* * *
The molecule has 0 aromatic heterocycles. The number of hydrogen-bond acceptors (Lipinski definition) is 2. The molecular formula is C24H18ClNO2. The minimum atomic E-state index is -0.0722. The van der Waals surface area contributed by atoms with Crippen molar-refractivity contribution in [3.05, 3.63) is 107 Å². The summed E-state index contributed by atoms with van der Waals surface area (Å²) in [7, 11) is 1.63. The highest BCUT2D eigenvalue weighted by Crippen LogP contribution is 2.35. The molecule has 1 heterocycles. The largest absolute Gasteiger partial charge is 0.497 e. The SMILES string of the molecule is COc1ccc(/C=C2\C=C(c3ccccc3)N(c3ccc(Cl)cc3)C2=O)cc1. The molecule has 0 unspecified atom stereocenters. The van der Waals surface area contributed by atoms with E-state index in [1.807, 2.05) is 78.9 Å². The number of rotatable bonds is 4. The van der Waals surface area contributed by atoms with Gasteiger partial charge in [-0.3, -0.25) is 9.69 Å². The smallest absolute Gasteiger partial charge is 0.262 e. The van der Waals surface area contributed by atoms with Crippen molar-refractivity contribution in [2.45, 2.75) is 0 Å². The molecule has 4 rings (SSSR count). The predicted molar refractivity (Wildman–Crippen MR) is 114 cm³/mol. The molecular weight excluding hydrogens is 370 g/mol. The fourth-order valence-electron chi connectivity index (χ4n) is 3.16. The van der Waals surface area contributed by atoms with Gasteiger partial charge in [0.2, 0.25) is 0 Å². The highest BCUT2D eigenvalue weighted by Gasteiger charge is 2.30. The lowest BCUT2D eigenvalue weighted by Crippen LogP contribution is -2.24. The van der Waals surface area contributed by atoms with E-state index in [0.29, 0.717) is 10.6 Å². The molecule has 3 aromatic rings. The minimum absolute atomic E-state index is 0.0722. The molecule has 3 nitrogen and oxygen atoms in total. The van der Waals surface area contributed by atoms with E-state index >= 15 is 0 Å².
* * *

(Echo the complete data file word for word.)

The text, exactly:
The molecule has 0 aromatic heterocycles. The number of hydrogen-bond acceptors (Lipinski definition) is 2. The molecular formula is C24H18ClNO2. The minimum atomic E-state index is -0.0722. The van der Waals surface area contributed by atoms with Crippen molar-refractivity contribution in [3.05, 3.63) is 107 Å². The summed E-state index contributed by atoms with van der Waals surface area (Å²) in [7, 11) is 1.63. The highest BCUT2D eigenvalue weighted by Crippen LogP contribution is 2.35. The molecule has 1 heterocycles. The largest absolute Gasteiger partial charge is 0.497 e. The SMILES string of the molecule is COc1ccc(/C=C2\C=C(c3ccccc3)N(c3ccc(Cl)cc3)C2=O)cc1. The molecule has 0 unspecified atom stereocenters. The van der Waals surface area contributed by atoms with E-state index in [1.807, 2.05) is 78.9 Å². The number of rotatable bonds is 4. The van der Waals surface area contributed by atoms with Gasteiger partial charge in [-0.3, -0.25) is 9.69 Å². The smallest absolute Gasteiger partial charge is 0.262 e. The van der Waals surface area contributed by atoms with Crippen molar-refractivity contribution in [2.45, 2.75) is 0 Å². The molecule has 4 rings (SSSR count). The predicted molar refractivity (Wildman–Crippen MR) is 114 cm³/mol. The molecular weight excluding hydrogens is 370 g/mol. The fourth-order valence-electron chi connectivity index (χ4n) is 3.16. The van der Waals surface area contributed by atoms with Gasteiger partial charge in [0.2, 0.25) is 0 Å². The highest BCUT2D eigenvalue weighted by Gasteiger charge is 2.30. The lowest BCUT2D eigenvalue weighted by Crippen LogP contribution is -2.24. The van der Waals surface area contributed by atoms with E-state index in [0.29, 0.717) is 10.6 Å². The molecule has 3 aromatic rings. The minimum absolute atomic E-state index is 0.0722. The molecule has 3 nitrogen and oxygen atoms in total. The van der Waals surface area contributed by atoms with E-state index >= 15 is 0 Å².